Sovereign Risk and Bank Lending: Evidence from 1999 Turkish Earthquake

54 Pages Posted: 13 Jun 2016

See all articles by Yusuf Soner Baskaya

Yusuf Soner Baskaya

Government of the Republic of Turkey - Central Bank of the Republic of Turkey

Sebnem Kalemli-Ozcan

University of Maryland - Department of Economics; National Bureau of Economic Research (NBER); Koc University, Graduate School of Business

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Date Written: June 2016

Abstract

We investigate the effect of sovereign risk on credit supply, using August 1999 Earthquake as an exogenous shock leading to an increase in Turkey's default risk. Using data on universe of banks between 1997-2012, we show that, banks with higher ex-ante exposures to government bonds suffered a bigger shock to their networth and decreased lending more ex-post. Tracing the impact of an exogenous increase in the sovereign spread to credit supply, the average bank decreases its credit supply by 1.6 percentage points which corresponds to 55 percent of the actual decline in aggregate loan provision in the aftermath of the shock.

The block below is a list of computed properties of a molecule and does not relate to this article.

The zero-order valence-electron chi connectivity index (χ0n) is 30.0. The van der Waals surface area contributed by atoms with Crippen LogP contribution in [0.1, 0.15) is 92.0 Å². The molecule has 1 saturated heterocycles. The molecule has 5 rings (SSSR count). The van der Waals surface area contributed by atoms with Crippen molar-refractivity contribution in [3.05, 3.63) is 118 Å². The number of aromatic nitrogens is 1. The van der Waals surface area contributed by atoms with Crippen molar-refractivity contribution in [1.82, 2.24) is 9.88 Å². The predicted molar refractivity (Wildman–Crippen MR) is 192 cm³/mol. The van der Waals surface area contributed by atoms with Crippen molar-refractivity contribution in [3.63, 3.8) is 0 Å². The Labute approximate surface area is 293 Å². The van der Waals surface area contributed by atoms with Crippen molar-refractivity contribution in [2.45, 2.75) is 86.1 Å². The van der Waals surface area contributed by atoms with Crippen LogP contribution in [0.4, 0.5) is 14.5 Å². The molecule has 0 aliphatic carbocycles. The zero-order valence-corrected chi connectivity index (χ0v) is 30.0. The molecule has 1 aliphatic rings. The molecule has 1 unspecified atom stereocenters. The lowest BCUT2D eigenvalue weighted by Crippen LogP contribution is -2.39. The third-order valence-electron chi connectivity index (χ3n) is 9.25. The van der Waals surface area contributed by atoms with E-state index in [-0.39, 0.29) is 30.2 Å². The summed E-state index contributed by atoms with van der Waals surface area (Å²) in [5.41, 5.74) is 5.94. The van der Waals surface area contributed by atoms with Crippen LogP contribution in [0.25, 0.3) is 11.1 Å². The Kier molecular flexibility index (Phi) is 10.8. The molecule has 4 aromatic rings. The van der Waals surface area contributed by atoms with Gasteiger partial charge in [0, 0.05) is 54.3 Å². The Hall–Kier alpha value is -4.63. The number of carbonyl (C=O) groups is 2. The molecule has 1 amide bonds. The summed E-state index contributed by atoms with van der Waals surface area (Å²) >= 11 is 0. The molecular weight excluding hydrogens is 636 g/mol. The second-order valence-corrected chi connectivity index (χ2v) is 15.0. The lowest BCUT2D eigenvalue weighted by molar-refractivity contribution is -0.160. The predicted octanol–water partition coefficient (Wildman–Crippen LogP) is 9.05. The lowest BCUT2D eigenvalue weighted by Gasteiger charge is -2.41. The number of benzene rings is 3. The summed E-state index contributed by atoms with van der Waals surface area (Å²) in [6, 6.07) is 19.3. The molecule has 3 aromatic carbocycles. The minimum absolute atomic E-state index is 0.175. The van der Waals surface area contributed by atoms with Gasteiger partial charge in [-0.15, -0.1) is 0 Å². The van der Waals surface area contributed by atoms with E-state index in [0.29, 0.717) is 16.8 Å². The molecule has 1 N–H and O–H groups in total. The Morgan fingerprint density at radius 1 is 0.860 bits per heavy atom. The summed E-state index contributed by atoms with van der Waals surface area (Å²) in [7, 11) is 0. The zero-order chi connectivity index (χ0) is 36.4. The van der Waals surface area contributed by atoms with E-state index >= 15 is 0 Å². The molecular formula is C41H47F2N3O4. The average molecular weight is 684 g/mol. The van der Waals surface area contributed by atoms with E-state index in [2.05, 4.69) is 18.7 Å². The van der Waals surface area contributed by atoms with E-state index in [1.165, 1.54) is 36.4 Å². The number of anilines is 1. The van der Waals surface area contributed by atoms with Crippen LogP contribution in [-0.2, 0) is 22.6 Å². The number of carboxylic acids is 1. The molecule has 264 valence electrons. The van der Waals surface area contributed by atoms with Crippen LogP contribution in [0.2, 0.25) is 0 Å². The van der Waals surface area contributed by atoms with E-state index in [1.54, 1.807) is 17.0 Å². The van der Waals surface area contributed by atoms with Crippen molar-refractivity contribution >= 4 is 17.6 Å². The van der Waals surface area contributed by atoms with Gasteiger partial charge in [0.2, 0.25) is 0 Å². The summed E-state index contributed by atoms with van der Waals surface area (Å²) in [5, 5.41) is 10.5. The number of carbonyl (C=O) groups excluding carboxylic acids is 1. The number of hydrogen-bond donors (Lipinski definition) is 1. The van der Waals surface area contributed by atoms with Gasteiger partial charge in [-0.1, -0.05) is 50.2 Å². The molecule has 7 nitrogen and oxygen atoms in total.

Suggested Citation

Baskaya, Yusuf Soner and Kalemli-Ozcan, Sebnem, Sovereign Risk and Bank Lending: Evidence from 1999 Turkish Earthquake (June 2016). NBER Working Paper No. w22335, Available at SSRN: https://ssrn.com/abstract=2794781

Yusuf Soner Baskaya (Contact Author)

Government of the Republic of Turkey - Central Bank of the Republic of Turkey ( email )

Anafartalar Mah. İstiklal Cad. No:10
Ulus, Ankara 06050
Turkey

Sebnem Kalemli-Ozcan

University of Maryland - Department of Economics ( email )

College Park, MD 20742
United States

National Bureau of Economic Research (NBER)

1050 Massachusetts Avenue
Cambridge, MA 02138
United States

Koc University, Graduate School of Business ( email )

Rumelifeneri Yolu
34450 Sar?yer
Istanbul, 34450
Turkey

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